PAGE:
Let’s Talk About Mare’s Choice


Alert: Major spoilers re: the Mare of Easttown finale ahead.

When Mare Sheehan finally realizes who actually killed Erin McMenamin in the Mare of Easttown finale, she technically has a choice. She can tuck this new information away and let John Ross, who has already confessed to Erin’s murder and is currently sitting in jail, serve a sentence for it. Or she can do what she winds up doing: Arrest young Ryan Ross, son of John and Mare’s best friend from high school, Lori, and alter the course of this young man’s life.

As we all now know, Mare does the latter despite feeling obvious anguish about it, which is beautifully displayed in Kate Winslet’s performance. Initially we, like Lori (Julianne Nicholson), may think we know why Mare reacts this way: Because it’s impossible for Mare to do anything other than follow through once an idea has gotten into her head. This is the same woman who planted drugs on the mother of her grandson even though she knew it was a terrible thing to do and the same cop who slammed on the gas pedal after telling her chief she was definitely going to wait for backup. She can’t not arrest Ryan (Cameron Mann, giving major young Henry Thomas vibes in this episode) once she sees undeniable evidence that he’s the only person who possessed the murder weapon on the night of Erin’s death.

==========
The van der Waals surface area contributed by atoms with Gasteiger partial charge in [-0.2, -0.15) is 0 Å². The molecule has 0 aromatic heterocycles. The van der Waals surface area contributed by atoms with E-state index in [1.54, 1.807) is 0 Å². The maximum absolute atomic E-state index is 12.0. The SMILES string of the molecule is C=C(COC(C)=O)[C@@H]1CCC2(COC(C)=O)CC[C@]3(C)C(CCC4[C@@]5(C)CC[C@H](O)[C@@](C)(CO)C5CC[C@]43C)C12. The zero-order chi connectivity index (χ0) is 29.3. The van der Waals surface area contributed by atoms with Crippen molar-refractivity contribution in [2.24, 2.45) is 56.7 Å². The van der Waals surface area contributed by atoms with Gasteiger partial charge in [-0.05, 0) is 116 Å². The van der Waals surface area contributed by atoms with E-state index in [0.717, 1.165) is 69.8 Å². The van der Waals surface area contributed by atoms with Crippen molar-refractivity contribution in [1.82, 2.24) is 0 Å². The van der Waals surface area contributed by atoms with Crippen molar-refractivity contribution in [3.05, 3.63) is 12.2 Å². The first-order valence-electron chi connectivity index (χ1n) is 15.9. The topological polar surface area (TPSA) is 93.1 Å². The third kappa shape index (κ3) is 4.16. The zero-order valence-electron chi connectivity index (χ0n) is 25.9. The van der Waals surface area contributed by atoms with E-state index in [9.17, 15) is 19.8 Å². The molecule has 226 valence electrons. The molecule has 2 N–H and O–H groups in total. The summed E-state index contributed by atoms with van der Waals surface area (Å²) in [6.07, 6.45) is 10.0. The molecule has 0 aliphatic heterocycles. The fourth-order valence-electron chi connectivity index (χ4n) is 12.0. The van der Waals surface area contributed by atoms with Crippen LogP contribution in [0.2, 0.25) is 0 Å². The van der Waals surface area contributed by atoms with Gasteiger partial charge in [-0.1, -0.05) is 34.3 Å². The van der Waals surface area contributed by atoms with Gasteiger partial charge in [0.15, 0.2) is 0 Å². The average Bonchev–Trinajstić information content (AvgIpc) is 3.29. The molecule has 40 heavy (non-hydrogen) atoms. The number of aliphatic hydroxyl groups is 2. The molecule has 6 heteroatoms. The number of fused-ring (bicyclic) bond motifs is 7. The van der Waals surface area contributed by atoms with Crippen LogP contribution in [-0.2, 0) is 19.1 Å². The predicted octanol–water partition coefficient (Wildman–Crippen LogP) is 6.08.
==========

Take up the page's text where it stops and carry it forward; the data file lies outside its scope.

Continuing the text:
Lori absolutely views Mare’s decision as a direct reflection of her stubbornness, which is one of the reasons she’s so furious at Mare after Ryan is taken into custody.

“Why couldn’t you just leave him alone?” Lori yells at her.

Nicholson so exquisitely channels Lori’s despair and rage that you can totally understand her side in this argument, especially if you’re a parent. Mare could have just left it alone, and if she had, Ryan would still be at home, being a kid. A less charitable person might even conclude that Mare, whose family dynamics splintered after her son Kevin died by suicide, is subconsciously trying to make Lori as hurt and miserable as she is.

But that’s actually not what’s going on here, and I don’t think it’s what writer and series creator Brad Inglesby or director Craig Zobel want the audience to take away, either. Throughout all seven of the Mare of Easttown episodes, Mare has been plagued with guilt about Kevin’s death, and, as we eventually discover, the fact that she put her daughter Siobhan (Angourie Rice) in the position to discover Kevin’s body. Her desire to find Missy Sager and Katie Bailey, the young kidnapped women she eventually rescues, and to find justice for Erin is pretty obviously driven by a hunger to save someone’s child since she couldn’t save her own. Ryan finally enables her to do the closest thing she can to saving Kevin: By forcing him to tell the truth about Erin and be held accountable, Mare prevents Ryan from becoming another Kevin.